If everything looks correct but you still didn’t get a payment, you may need to file a payment trace with the IRS. To do that, you’ll need to complete Form 3911 (PDF) and mail or fax it to the IRS. Only do this if it’s been at least five days since the scheduled deposit date of July 15, or four weeks since the payment was mailed by check.

2. I didn’t file a tax return, but my family qualifies for payments. What should I do?

The IRS is using your 2019 or 2020 tax return to determine child tax credit eligibility. If you didn’t file taxes, you may still be eligible for advance payments — you’ll just have to complete an extra step. You can use the IRS nonfiler portal to register for future payments. If not, the IRS may not have the most updated information, especially if you’ve had a child since then. It’s best to sign up as soon as possible to start getting payments if you qualify. 

Reasons you didn’t get a child tax credit payment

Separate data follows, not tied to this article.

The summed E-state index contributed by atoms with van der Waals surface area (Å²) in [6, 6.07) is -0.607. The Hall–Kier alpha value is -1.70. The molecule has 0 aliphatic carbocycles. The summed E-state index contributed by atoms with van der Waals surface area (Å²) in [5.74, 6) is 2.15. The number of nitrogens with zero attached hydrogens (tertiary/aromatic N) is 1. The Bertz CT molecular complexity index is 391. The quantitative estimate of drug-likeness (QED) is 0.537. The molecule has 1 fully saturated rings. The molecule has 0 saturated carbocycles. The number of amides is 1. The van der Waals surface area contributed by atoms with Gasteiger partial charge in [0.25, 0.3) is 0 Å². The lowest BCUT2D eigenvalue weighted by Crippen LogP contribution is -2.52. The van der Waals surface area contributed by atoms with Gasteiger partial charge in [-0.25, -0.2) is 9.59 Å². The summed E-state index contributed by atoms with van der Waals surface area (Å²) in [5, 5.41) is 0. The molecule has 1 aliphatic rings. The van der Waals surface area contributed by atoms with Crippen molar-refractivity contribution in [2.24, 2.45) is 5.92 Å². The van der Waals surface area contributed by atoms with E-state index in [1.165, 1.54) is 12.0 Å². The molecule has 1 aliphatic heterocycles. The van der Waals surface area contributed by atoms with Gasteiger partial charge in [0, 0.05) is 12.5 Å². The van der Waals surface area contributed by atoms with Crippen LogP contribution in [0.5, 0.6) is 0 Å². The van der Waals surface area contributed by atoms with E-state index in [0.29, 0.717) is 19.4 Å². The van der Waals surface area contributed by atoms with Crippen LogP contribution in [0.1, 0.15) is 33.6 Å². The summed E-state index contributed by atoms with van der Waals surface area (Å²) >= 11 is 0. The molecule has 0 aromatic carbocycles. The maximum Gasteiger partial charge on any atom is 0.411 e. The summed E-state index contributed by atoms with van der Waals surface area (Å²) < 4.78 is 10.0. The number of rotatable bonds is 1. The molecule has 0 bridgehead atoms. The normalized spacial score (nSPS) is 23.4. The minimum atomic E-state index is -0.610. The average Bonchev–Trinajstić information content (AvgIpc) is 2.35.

The problem What to do
You didn’t file a 2019 or 2020 tax return. Use the IRS nonfiler portal.
Your payment is coming in the mail. Give it time to arrive as it could take several days.
You can’t find any reason why you didn’t get a payment. It may be time to file a payment trace with the IRS.

3. The IRS portal says I don’t qualify, but I got a payment. Why?

With the IRS sending out millions of child tax credit payments, along with keeping up with income tax refunds and unemployment tax refunds, it’s certainly possible the agency could have made a mistake. For instance, some people who weren’t qualified for the stimulus checks still received payment.

If you’re absolutely positive you’re not eligible for the enhanced child tax credit payments but you got a payment anyways, you’ll need to return that money to the IRS. Start by using the IRS Update Portal to unenroll from future paymentsthe next deadline to opt out of the monthly payments is Aug. 2. This will help prevent you from having to pay back more money when you file your taxes in 2022.

On the other hand, some members of a Reddit forum are reporting that despite the child tax credit portal showing they aren’t eligible, they do meet the requirements and did receive their first payment. We’ve contacted the IRS for more details on this situation.